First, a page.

Ublock has an interesting option: you can turn off external fonts with it: enter
no-remote-fonts: * true to My Rules and save it. I wanted to see how much it speeds up the browsing experience - quite a bit by the way. But somewhat surprisingly, this renders many pages unusable, like Forbes:
I don’t even have a chance to guess the menu; maybe the dark blue is Facebbok, the light blue is Twitter, and the medium blue is LinkedIn, but I can’t be sure. No tooltips - or at least link titles - either.
Others, since they have a text fallback, are just ugly, like Twitter:
This needn’t be the case.
The unicode table1 is big, and it has an insane amount of characters, including the relatively new range of emojis. Therefore all the icons fonts could potentially have a relatively meaningful fallback character that would be shown in cases when the font does not load for various reasons.
The best example, which I wasn’t aware of till a few weeks ago, is the thing everyone now knows at the menu button, the three, horizontal lines. It’s called “Trigram for Heaven”, U+2630, and looks like this: ☰. It’s a simple unicode character, like a letter.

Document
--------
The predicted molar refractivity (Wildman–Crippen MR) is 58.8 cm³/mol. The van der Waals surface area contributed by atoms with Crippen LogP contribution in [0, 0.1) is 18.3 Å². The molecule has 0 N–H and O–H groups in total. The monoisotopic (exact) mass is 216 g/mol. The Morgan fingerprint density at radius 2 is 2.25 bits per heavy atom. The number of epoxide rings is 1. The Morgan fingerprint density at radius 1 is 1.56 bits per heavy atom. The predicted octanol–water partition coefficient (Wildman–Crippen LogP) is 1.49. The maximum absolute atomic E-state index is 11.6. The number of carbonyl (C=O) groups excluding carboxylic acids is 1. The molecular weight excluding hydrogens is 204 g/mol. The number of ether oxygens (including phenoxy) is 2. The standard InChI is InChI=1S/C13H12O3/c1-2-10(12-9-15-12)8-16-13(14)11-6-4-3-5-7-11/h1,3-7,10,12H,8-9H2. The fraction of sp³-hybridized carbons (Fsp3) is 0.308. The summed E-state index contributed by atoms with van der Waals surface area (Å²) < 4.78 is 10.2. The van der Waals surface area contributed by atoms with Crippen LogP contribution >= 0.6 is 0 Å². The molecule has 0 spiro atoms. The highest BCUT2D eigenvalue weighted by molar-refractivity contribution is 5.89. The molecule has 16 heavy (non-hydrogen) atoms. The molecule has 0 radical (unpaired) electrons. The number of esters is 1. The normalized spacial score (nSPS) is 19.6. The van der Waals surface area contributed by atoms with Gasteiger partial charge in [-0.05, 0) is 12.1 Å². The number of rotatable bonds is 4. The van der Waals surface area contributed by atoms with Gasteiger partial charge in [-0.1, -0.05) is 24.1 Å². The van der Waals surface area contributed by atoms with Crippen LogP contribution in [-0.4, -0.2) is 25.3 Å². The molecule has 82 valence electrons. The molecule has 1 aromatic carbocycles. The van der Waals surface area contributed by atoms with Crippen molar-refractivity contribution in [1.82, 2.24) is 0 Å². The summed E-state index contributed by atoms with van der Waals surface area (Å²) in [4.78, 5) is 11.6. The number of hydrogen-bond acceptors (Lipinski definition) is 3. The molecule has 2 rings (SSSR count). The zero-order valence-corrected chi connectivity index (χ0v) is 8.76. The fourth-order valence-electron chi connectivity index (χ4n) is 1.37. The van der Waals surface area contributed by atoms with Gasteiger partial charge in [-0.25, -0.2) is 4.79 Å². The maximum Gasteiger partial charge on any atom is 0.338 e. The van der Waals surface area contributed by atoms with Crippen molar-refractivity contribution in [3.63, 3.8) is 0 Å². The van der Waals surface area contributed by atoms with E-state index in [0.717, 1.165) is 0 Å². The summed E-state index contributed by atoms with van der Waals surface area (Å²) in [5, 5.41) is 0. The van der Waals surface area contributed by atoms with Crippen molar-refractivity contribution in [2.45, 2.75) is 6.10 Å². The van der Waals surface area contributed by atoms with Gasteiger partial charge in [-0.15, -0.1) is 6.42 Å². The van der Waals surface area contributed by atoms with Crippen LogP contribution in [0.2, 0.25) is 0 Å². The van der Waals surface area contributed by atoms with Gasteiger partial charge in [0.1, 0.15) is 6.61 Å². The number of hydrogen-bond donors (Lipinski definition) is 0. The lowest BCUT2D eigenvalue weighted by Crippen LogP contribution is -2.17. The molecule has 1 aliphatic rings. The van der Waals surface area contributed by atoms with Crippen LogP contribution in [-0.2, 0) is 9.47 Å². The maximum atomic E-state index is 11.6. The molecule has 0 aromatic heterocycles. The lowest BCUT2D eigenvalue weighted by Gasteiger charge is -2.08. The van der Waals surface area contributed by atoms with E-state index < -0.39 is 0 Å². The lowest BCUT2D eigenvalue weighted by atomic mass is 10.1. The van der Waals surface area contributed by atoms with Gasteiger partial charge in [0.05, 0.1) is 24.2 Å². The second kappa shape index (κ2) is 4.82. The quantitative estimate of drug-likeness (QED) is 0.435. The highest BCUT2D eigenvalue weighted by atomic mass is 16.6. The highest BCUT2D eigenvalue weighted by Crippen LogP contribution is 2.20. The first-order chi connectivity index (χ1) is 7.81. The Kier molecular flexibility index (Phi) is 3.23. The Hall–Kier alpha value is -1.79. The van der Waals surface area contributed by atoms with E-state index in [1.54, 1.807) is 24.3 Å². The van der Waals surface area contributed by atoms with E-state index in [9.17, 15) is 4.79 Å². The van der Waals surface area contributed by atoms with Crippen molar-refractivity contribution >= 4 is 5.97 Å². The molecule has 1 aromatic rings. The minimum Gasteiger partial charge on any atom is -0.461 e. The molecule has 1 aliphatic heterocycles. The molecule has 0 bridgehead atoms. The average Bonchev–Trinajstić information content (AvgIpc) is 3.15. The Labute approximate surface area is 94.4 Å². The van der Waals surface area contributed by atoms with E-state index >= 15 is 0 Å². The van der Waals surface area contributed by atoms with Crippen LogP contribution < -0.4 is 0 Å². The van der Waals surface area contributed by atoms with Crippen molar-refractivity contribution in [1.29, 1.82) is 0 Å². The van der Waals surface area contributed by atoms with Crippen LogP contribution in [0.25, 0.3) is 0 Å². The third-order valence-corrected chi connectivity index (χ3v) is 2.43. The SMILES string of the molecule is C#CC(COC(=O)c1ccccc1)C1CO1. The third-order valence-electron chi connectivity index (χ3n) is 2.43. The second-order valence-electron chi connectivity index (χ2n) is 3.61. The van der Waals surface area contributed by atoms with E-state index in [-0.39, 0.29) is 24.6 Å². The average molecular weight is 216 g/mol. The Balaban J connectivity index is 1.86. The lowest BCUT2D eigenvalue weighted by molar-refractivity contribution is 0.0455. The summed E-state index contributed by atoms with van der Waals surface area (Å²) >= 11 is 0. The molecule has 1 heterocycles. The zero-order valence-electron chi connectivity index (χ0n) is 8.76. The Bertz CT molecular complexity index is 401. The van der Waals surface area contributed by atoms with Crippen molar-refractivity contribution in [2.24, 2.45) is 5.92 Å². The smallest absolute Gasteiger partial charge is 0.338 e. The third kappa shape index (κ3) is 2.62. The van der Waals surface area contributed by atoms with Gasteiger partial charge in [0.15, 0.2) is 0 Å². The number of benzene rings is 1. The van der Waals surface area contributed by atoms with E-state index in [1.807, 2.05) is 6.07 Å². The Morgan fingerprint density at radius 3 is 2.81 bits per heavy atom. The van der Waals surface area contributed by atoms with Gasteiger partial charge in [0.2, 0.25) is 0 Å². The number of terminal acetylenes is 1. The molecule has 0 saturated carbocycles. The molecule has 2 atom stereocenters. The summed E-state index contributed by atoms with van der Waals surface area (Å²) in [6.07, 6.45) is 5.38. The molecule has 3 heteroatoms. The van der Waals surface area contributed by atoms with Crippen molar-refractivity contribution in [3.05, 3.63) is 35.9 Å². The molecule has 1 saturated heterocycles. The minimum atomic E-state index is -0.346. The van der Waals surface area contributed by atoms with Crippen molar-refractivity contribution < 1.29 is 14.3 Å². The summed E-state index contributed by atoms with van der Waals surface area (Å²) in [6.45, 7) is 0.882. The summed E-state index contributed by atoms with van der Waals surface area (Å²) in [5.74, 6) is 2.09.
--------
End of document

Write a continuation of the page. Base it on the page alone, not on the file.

So let’s take the above example of Twitter:
Home Notifications Messages
( U+F053, U+F054 nd U+F055 are in the “Private Use Area” )
it could be:
⌂ Home ⍾ Notifications ✉ Messages
- ⌂ U+2302 “House”
- ⍾ U+237E “Bell Symbol”
- ✉ U+2709 “Envelope”
🏠 Home 🔔 Notifications 📫 Messages
- 🏠 U+1F3E0 “House Building”
- 🔔 U+1F514 “Bell”
- 📫 U+1F4EB “Closed Mailbox with Raised Flag”
…if they decide to roam to emoji territory.
Art with fallback
Icon fonts had been called out lately, since SVG based graphis are often a better alternative; however, if the icons have a fallback, and you may not even need to load the icon font, that’s a big win for accessibility.
I’ve decided to test test the idea above - using fontello.com2 - to create an icon font set where every icon is mapped to either something similar or something that can be used as an alternative:
It’s very, very far from perfect, and some icons may be hard to guess on their own - in that cases, the context might help.
It’s still better than unknown, foreign characters that might mean a thing in another language.
Footnote: the overwrite problem
Obviously this can lead to the situation where a carefully crafted icon gets replaced by a built-in emoji on certain systems, ruining the intended design.
This really is an issue, but there is a good side to it as well: it’s like the native fonts - it fits. It looks like it was intended to be part of the system.